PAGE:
Fostering Cross-Disciplinarity in Business Model Research
Purpose: We illustrate how cross-disciplinarity in business model research (multi-, inter- and transdisciplinarity) can help
scholars overcome silo-building and span disciplinary boundaries. The seven articles contained in the special issue ‘Fostering
Cross-Disciplinarity in Business Model Research’ are summarised, and the authors’ perspectives on the phenomena
studied as well as the theories and methods adopted are portrayed.
Methodology: We provide literature-based definitions of cross-disciplinary research modes and discuss their potential
for business model research informed by insights from the seven special issue articles.
Findings: There is much variety regarding the theories applied in business model research. These include design, imprinting,
information asymmetry, paradox theories and many more. This variety illustrates that traditional domains, such as
organisation, management and entrepreneurship studies, can be extended in creative ways, and hence can be equipped
to deal with emerging and complex issues such as sustainability, circular economy, data management and base-of-thepyramid
entrepreneurship. Interdisciplinarity seems to be well developed regarding the use of theories, but more must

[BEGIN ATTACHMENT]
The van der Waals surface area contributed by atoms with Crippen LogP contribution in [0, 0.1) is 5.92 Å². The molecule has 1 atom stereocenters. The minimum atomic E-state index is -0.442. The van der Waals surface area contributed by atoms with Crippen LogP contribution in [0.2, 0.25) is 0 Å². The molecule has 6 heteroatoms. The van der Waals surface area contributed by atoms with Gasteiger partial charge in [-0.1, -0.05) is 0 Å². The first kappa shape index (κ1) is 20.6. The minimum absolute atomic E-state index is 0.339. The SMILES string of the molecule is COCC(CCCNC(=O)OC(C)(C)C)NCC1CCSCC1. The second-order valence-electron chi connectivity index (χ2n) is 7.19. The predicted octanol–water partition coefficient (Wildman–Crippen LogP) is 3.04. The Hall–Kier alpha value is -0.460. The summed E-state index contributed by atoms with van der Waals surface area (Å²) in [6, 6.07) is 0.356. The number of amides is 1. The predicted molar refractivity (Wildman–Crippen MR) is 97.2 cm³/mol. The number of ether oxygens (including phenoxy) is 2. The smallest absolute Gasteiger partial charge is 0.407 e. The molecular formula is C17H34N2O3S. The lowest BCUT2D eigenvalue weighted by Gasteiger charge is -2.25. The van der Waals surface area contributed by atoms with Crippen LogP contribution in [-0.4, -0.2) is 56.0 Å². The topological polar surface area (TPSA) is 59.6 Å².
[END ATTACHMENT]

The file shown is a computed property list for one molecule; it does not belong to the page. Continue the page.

follow in terms of research methods and collaboration formats.
Research Implications and Limitations: The common understanding of the potential and importance of cross-disciplinarity
can be considered the major implication of this special issue. Beyond this, further critical reflection is required.
Important questions remain open, primarily regarding research methods and collaboration formats. This editorial article
reflects the perspectives of both the guest editors and the authors in this special issue. The presented understandings of
cross-disciplinary business model research and implications for its future are of a preliminary nature.
Originality and Value: Business model research is growing rapidly and scholars from various fields contribute to expanding
our knowledge. An explicit focus on the potential of multi-, inter- and transdisciplinary research approaches is missing so far.
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